People are beginning to look for computing beyond silicon. Wave computing is a promising alternative. By using this narrow domain wall, we can modulate the spin wave and create these two separate states, without any real energy costs. We just rely on spin waves and intrinsic magnetic material.

Luqiao Liu, Professor, Department of Electrical Engineering and Computer Science (EECS), MIT

Liu is the principal investigator of the Spintronic Material and Device Group in the Research Laboratory of Electronics. Collaborating with Liu on the study are Jiahao Han, Pengxiang Zhang, and Justin T. Hou, three graduate students in the Spintronic Material and Device Group; and EECS postdoc Saima A. Siddiqui.

Flipping Magnons

Spin waves are ripples of energy that have small wavelengths. Portions of the spin wave, which are typically the collective spin of several electrons, are known as magnons. Although magnons are not real particles, similar to individual electrons, it is possible to measure them similarly for computing applications.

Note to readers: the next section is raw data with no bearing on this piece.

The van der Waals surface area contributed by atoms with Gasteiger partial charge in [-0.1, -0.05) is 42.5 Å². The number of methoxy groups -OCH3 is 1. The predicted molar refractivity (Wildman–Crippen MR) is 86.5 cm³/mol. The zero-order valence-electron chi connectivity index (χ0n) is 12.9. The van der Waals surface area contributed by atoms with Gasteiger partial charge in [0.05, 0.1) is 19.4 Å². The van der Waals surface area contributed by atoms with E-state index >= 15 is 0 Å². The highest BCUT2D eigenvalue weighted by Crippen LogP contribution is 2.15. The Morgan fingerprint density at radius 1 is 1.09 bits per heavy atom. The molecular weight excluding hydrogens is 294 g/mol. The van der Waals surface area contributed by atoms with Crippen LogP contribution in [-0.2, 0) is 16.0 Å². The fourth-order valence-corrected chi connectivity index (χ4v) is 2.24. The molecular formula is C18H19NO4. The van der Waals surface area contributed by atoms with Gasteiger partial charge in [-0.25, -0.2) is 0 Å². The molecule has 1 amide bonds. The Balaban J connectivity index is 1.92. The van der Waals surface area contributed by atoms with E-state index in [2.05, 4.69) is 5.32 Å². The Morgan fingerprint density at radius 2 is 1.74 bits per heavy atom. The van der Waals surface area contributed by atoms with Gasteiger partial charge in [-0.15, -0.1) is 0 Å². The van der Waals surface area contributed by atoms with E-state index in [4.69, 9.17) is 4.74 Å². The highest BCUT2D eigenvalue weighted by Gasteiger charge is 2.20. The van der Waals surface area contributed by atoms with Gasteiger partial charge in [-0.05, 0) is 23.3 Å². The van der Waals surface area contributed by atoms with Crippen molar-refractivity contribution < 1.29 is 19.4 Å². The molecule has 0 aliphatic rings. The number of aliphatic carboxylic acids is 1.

In their study, the scientists made use of a tailored “magnetic domain wall,” a nanometer-sized barrier between two adjacent magnetic structures. A pattern of nickel/cobalt nanofilms—each with a thickness of a few atoms—was layered, which had some favorable magnetic properties with the potential to deal with a high volume of spin waves.

The researchers then positioned the wall in the middle of a magnetic material with a unique lattice structure, and integrated the system into a circuit.

Constant spin waves were excited in the material on one side of the circuit. When the wave passes through the wall, its magnons instantly spin in the opposite direction: Magnons located in the first region spin north, whereas those in the second region—past the wall—spin south. This leads to a dramatic shift in the phase (angle) of the wave and a slight drop in magnitude (power).

During the experiments, a separate antenna was positioned on the opposite side of the circuit, to detect and transmit an output signal. Results showed that at the output state, the input wave’s phase flipped by 180°. The magnitude of the wave—measured from the highest peak to the lowest—had also dropped considerably.

Adding Some Torque